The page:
Although the concentration of the sulfuryl fluoride gas in our atmosphere is not of great concern at the moment, the authors warn that its increased concentration in the future is indeed a potential problem.
The authors conclude, “With mean SO2F2 tropospheric mixing ratios of 1.4 ppt, its radiative forcing is small and it is probably an insignificant sulfur source to the stratosphere. However, with a high global warming potential similar to CFC-11, and likely increases in its future use, continued atmospheric monitoring of SO2F2 is warranted.”
U.S. chemist Jens MÃ¼hle, another author of the study, stated, "Unfortunately, it turns out that sulfuryl fluoride is a greenhouse gas with a longer lifetime than previously assumed. This has to be taken into account before large amounts are emitted into the atmosphere."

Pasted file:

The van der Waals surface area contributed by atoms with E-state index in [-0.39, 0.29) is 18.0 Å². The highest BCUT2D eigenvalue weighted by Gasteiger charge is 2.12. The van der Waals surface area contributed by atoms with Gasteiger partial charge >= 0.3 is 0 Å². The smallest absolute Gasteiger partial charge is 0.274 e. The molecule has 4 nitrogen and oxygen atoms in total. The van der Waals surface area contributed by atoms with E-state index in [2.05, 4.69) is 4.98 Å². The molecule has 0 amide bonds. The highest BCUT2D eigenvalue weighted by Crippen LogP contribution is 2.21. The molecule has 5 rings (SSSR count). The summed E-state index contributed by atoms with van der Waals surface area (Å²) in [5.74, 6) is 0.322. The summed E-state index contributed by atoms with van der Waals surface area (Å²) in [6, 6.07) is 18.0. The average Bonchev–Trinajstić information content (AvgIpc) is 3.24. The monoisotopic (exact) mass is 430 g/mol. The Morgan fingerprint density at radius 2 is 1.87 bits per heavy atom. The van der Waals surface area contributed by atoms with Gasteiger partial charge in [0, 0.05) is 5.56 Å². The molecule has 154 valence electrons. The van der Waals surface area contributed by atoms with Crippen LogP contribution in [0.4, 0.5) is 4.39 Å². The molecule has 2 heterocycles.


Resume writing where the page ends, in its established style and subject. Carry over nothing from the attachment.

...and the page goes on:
Prinn concludes, within the MIT News article, that, "... fumigation is a big industry, and it's absolutely needed to preserve our buildings and food supply."
The article adds, “But identifying the greenhouse risks from this particular compound, before many factories have been built to produce it in very large amounts, would give the industry a chance to find other substitutes at a time when that's still a relatively easy change to implement."
Dr. Prinn comments, "Given human inventiveness, there are surely other alternatives out there.”
And, he also states that the world should in this case, and in all cases that are potential problems to our climate and human health, “… try to head off potential dangers as early as possible, rather than wait until it's a mature industry with lots of capital and jobs at stake."
So, we know there is a problem out there with sulfuryl fluoride. Will we do something about it now, rather than later--when its concentration is much higher?